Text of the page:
Astronomy
Great comet of 1881. Observed on the night of June 25-26, (Plate XI from Trouvelot Astronomical)

2013 Comet C2012 S1 might be Brighter than the Full Moon



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Great comet of 1881. Observed on the night of June 25-26, (Plate XI from Trouvelot Astronomical)
Terrence Aym's image for:
"2013 Comet C2012 S1 might be Brighter than the Full Moon"
Caption: Great comet of 1881. Observed on the night of June 25-26, (Plate XI from Trouvelot Astronomical)
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Image by: Plate XI from The Trouvelot Astronomical Drawings 1881
© Public domain in US, and countries with copyright term of life of the author plus 100 years or less. http://commons.wikimedia.org/wiki/File:Trouvelot_-_The_great_comet_of_1881_-_1881.jpg

Mark your calendars for late 2013, that's when possibly one of the brightest comets in history will appear in the sky. Astronomers are predicting the new comet may be so brilliant it could shine many times brighter than the full Moon. If it does become that bright it will be visible both day and night.

The Russian astronomers Artyom Novichonok and Vitali Nevski of the International Scientific Optical Network discovered the comet in September 2012.

Catalogued as comet 2012 S1 (C/2012 S1), amateur stargazers with powerful telescopes can spot it: a tiny glowing smudge within the Zodaical constellation of Cancer.

The path, size and orbit of a comet are the primary guidelines for predicting just how bright a comet might become as it approaches the sun and whips about it before heading back out of the solar system. By every indication comet 2012 S1 promises to deliver a spectacular show. Scientists calculate the comet is two-miles wide.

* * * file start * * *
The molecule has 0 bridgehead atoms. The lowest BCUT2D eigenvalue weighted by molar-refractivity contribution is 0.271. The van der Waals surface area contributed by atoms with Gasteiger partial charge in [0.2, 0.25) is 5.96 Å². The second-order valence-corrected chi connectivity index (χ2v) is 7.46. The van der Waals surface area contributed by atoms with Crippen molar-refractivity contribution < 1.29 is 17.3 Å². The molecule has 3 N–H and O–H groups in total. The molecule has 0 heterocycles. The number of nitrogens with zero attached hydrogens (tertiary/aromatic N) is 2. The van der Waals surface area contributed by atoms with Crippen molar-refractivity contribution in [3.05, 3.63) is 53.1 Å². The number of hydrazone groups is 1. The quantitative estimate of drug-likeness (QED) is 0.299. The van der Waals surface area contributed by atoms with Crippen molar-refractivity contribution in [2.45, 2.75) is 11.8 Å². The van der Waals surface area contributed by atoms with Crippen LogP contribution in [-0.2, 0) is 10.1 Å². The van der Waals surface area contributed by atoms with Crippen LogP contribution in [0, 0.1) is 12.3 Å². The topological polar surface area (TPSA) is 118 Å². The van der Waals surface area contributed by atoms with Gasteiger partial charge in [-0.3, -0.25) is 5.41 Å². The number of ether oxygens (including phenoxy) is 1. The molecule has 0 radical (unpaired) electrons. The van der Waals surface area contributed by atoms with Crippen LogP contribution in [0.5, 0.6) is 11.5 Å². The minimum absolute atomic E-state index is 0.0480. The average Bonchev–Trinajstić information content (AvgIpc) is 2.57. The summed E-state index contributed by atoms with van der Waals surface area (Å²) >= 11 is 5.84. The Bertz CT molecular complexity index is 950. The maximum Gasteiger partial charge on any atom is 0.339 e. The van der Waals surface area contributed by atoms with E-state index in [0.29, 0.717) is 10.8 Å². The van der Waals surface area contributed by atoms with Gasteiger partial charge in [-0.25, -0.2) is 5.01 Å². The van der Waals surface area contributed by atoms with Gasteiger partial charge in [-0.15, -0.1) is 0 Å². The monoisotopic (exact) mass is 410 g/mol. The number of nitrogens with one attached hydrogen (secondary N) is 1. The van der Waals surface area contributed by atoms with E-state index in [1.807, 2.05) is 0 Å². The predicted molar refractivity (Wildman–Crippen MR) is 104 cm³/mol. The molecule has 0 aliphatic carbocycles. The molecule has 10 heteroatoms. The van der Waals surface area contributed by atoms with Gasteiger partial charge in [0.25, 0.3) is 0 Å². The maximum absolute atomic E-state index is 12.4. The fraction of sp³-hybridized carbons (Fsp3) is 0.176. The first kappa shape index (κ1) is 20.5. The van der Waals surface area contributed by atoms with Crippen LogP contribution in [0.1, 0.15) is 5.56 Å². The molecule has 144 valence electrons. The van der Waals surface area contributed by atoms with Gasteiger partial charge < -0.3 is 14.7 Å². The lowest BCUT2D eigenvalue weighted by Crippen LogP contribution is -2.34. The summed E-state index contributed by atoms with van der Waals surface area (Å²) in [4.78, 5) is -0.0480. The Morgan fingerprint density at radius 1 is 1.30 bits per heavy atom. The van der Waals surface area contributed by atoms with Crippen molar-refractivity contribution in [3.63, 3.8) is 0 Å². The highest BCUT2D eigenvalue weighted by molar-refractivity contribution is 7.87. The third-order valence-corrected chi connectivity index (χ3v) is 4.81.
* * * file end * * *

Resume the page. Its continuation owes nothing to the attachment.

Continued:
Excited astronomers explain that despite its current distance from the sun the comet is already far brighter than most. Add to that its orbit: scientists calculate that C/2012 S1 is almost eerily on the same trajectory as one of the most amazing comets ever recorded in human history known as the Great Comet of 1680.

Bright comets still strike fear into some

For much of Mankind's history, comets were considers evil omens, signs of impending doom, or harbingers of war. Even today in the 21st Century indigenous peoples scattered across the globe in such remote areas as the mountains of Papua New Guinea and the Amazonian tropical rain forests react with strong emotions when bright comets appear in the sky.

In more developed regions, most people take them in stride, although when an event that occurs in the sky is truly spectacular some vestiges of old superstitions can emerge. Astrologers also tend to make much out of approaching comets.

As for just how spectacular this comet could be, space expert Samra, of the H.R. MacMillan Space Center in Vancouver, Canada told National Geographic that "If it lives up to expectations, this comet may be one of the brightest in history."

Often the "if" is a pretty big one and the reason is there are so many variables. Some comets that arrived in the 20th Century were touted as big events, but when they actually reached the sun they fizzled out and were barely visible to the naked eye.

Others like Hale-Bopp, the Great Comet of 1997, actually put on a longer, better show than the Great Comet of 1811. And Hale-Bopp was a naked-eye object for an incredible 18 months.

Peter Grego at Astronomy Now notes, "With a perihelion passage of less than two million kilometres from the Sun on 28 November 2013, current predictions are of an object that will dazzle the eye at up to magnitude —16. That's far brighter than the full Moon. If predictions hold true then C/2012 S1 will certainly be one of the greatest comets in human history." It could shine brighter than any other celestial object except the sun.

A second bright comet also due

Yet that's not the only bright comet expected during 2013. While C/2012 S1 is expected to be a comet for the millenniums, another comet, , is expected to be visible during March 2013. It may be bright enough to see during the day too.

That comet was spotted in June 2012 by the University of Hawaii's Pan-STARRS astronomy team using a mammoth digital camera incorporating 1,400 megapixels. The team caught sight of the comet while it was still a whopping 700 million miles from Earth.

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